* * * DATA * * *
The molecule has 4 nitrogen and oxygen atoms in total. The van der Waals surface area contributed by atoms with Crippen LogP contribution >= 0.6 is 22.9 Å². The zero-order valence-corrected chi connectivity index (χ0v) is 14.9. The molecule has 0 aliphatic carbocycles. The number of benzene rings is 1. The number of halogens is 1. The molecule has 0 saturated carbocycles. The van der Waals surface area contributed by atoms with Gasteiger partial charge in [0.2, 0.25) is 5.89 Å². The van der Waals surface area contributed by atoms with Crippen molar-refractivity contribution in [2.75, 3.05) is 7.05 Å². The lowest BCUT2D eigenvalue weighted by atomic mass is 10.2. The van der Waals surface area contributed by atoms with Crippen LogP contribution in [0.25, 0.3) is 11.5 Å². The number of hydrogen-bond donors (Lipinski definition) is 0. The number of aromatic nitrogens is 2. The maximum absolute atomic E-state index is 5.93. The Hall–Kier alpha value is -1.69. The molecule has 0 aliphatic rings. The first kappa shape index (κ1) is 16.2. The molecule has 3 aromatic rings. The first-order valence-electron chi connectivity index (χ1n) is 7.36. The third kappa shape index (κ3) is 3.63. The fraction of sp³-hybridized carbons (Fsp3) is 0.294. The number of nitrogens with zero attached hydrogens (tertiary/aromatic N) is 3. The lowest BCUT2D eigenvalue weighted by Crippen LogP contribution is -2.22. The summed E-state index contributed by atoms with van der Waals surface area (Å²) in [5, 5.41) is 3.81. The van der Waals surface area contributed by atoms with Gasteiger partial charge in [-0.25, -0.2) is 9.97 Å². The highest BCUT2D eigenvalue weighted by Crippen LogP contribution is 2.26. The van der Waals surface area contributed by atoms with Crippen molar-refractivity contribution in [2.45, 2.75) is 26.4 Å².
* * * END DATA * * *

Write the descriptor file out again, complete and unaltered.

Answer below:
The molecule has 4 nitrogen and oxygen atoms in total. The van der Waals surface area contributed by atoms with Crippen LogP contribution >= 0.6 is 22.9 Å². The zero-order valence-corrected chi connectivity index (χ0v) is 14.9. The molecule has 0 aliphatic carbocycles. The number of benzene rings is 1. The number of halogens is 1. The molecule has 0 saturated carbocycles. The van der Waals surface area contributed by atoms with Gasteiger partial charge in [0.2, 0.25) is 5.89 Å². The van der Waals surface area contributed by atoms with Crippen molar-refractivity contribution in [2.75, 3.05) is 7.05 Å². The lowest BCUT2D eigenvalue weighted by atomic mass is 10.2. The van der Waals surface area contributed by atoms with Crippen LogP contribution in [0.25, 0.3) is 11.5 Å². The number of hydrogen-bond donors (Lipinski definition) is 0. The number of aromatic nitrogens is 2. The maximum absolute atomic E-state index is 5.93. The Hall–Kier alpha value is -1.69. The molecule has 0 aliphatic rings. The first kappa shape index (κ1) is 16.2. The molecule has 3 aromatic rings. The first-order valence-electron chi connectivity index (χ1n) is 7.36. The third kappa shape index (κ3) is 3.63. The fraction of sp³-hybridized carbons (Fsp3) is 0.294. The number of nitrogens with zero attached hydrogens (tertiary/aromatic N) is 3. The lowest BCUT2D eigenvalue weighted by Crippen LogP contribution is -2.22. The summed E-state index contributed by atoms with van der Waals surface area (Å²) in [5, 5.41) is 3.81. The van der Waals surface area contributed by atoms with Gasteiger partial charge in [-0.25, -0.2) is 9.97 Å². The highest BCUT2D eigenvalue weighted by Crippen LogP contribution is 2.26. The van der Waals surface area contributed by atoms with Crippen molar-refractivity contribution in [2.45, 2.75) is 26.4 Å².